However, as proposed, the rules will require companies to disclose in the 10-Q or 10-K immediately following the Say on Pay vote whether the company expects to conduct future Say on Pay votes with the frequency selected by the plurality of shareholder votes. Separate shareholder proposals on Say on Pay or Say on Pay frequency may be excluded from the proxy statement provided that the company’s policy is consistent with plurality of votes cast in the most recent vote. Given the above, companies may have a strong incentive to structure the frequency of their Say on Pay votes in accordance with shareholder preferences.

The SEC recognizes that a vote with four choices will raise implementation challenges for companies, as shareholder voting typically follows a yes/no voting format. However, based on the way the Dodd-Frank rules were written, there was little room to interpret the rules as providing for anything other than four choices.

Finally, companies participating in TARP (which are required to conduct a Say on Pay vote annually) will not be required to conduct a vote on the frequency of the Say on Pay vote until the shareholder meeting immediately following the repayment of TARP funds.

Highlights of the Guidance on Say on Parachutes

The SEC’s proposed rules for new enhanced disclosure of golden parachute payments and an advisory vote on parachute payments state that the rules will be effective for proxy or consent solicitations to approve mergers or other transactions after the effective date of SEC amendment to disclosure rules (expected in the first quarter of 2011). This timing is later than expected and is helpful to companies as the new disclosure rules may be challenging to implement.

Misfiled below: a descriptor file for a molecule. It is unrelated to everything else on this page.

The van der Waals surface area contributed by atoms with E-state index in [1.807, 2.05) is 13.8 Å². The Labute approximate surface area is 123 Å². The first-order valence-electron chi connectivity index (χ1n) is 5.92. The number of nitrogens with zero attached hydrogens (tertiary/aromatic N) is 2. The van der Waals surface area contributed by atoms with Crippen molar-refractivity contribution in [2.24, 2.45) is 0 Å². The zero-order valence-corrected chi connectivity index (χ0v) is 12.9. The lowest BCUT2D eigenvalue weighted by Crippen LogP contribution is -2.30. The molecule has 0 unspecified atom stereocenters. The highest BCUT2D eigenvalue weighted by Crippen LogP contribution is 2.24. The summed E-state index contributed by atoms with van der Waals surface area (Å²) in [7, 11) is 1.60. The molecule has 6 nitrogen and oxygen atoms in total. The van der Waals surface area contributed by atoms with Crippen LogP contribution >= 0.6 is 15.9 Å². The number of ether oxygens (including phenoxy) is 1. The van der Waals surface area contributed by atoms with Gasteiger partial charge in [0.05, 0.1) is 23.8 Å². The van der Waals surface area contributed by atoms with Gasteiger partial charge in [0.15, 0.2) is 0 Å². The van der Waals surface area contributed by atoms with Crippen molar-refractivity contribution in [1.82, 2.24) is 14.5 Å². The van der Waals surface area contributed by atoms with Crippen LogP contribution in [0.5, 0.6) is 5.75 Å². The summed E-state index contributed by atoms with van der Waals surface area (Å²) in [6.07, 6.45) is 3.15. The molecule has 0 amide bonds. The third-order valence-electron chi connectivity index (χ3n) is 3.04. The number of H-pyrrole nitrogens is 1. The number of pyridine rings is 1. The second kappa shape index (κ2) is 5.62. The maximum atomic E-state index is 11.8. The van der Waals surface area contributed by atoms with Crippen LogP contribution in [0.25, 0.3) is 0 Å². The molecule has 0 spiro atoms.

Disclosure of Golden Parachute Payments

In response to Dodd-Frank’s requirement of disclosure of golden parachute compensation in a “clear and simple form”, the proposed rules will require a new compensation table covering golden parachute compensation to NEOs, including the following elements for each named executive officer:

  • Cash severance payments
  • Dollar value of accelerated stock awards, in-the-money value of options accelerated, and payments to cancel stock or options
  • Pension and deferred compensation enhancements
  • Perks and benefits
  • Tax reimbursement and gross-up payments
  • Other
  • Total

Footnotes to the table will require disclosure of what payments are single trigger (triggered by change in control only) and double trigger (triggered by a change in control and termination of employment). In the tabular disclosure, equity will need to be valued based on the stock price as of the last practicable date before the proxy filing. The table will be accompanied by narrative disclosure of the timing of the payments and any conditions that would apply to payments, including covenants (e.g., non-compete, non-solicitation).